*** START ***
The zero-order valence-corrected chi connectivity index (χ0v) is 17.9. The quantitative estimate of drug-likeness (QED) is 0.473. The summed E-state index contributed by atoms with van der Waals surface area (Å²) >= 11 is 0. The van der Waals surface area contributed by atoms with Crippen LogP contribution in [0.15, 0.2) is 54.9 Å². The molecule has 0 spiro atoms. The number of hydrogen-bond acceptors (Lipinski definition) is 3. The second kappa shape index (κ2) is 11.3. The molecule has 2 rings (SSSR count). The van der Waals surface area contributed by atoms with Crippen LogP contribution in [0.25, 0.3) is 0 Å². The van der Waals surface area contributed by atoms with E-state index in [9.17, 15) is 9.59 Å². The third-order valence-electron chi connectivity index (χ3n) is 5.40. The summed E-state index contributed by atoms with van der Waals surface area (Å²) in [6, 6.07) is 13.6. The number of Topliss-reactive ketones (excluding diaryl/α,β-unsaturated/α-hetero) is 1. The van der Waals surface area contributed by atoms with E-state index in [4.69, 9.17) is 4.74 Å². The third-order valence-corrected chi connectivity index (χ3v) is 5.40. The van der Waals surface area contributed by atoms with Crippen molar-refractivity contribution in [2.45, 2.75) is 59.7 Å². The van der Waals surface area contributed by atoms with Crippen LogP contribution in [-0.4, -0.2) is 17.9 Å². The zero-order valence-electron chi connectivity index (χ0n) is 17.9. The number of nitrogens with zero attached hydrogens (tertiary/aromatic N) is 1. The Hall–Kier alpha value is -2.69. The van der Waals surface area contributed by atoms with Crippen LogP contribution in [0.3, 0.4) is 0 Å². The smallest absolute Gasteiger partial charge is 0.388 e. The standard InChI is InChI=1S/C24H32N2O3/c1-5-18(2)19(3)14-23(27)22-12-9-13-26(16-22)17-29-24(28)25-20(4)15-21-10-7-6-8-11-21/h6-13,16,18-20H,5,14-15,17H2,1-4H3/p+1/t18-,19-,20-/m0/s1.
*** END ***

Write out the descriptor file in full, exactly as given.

The zero-order valence-corrected chi connectivity index (χ0v) is 17.9. The quantitative estimate of drug-likeness (QED) is 0.473. The summed E-state index contributed by atoms with van der Waals surface area (Å²) >= 11 is 0. The van der Waals surface area contributed by atoms with Crippen LogP contribution in [0.15, 0.2) is 54.9 Å². The molecule has 0 spiro atoms. The number of hydrogen-bond acceptors (Lipinski definition) is 3. The second kappa shape index (κ2) is 11.3. The molecule has 2 rings (SSSR count). The van der Waals surface area contributed by atoms with Crippen LogP contribution in [0.25, 0.3) is 0 Å². The van der Waals surface area contributed by atoms with E-state index in [9.17, 15) is 9.59 Å². The third-order valence-electron chi connectivity index (χ3n) is 5.40. The summed E-state index contributed by atoms with van der Waals surface area (Å²) in [6, 6.07) is 13.6. The number of Topliss-reactive ketones (excluding diaryl/α,β-unsaturated/α-hetero) is 1. The van der Waals surface area contributed by atoms with E-state index in [4.69, 9.17) is 4.74 Å². The third-order valence-corrected chi connectivity index (χ3v) is 5.40. The van der Waals surface area contributed by atoms with Crippen molar-refractivity contribution in [2.45, 2.75) is 59.7 Å². The van der Waals surface area contributed by atoms with Crippen LogP contribution in [-0.4, -0.2) is 17.9 Å². The zero-order valence-electron chi connectivity index (χ0n) is 17.9. The number of nitrogens with zero attached hydrogens (tertiary/aromatic N) is 1. The Hall–Kier alpha value is -2.69. The van der Waals surface area contributed by atoms with Crippen LogP contribution in [0.3, 0.4) is 0 Å². The smallest absolute Gasteiger partial charge is 0.388 e. The standard InChI is InChI=1S/C24H32N2O3/c1-5-18(2)19(3)14-23(27)22-12-9-13-26(16-22)17-29-24(28)25-20(4)15-21-10-7-6-8-11-21/h6-13,16,18-20H,5,14-15,17H2,1-4H3/p+1/t18-,19-,20-/m0/s1.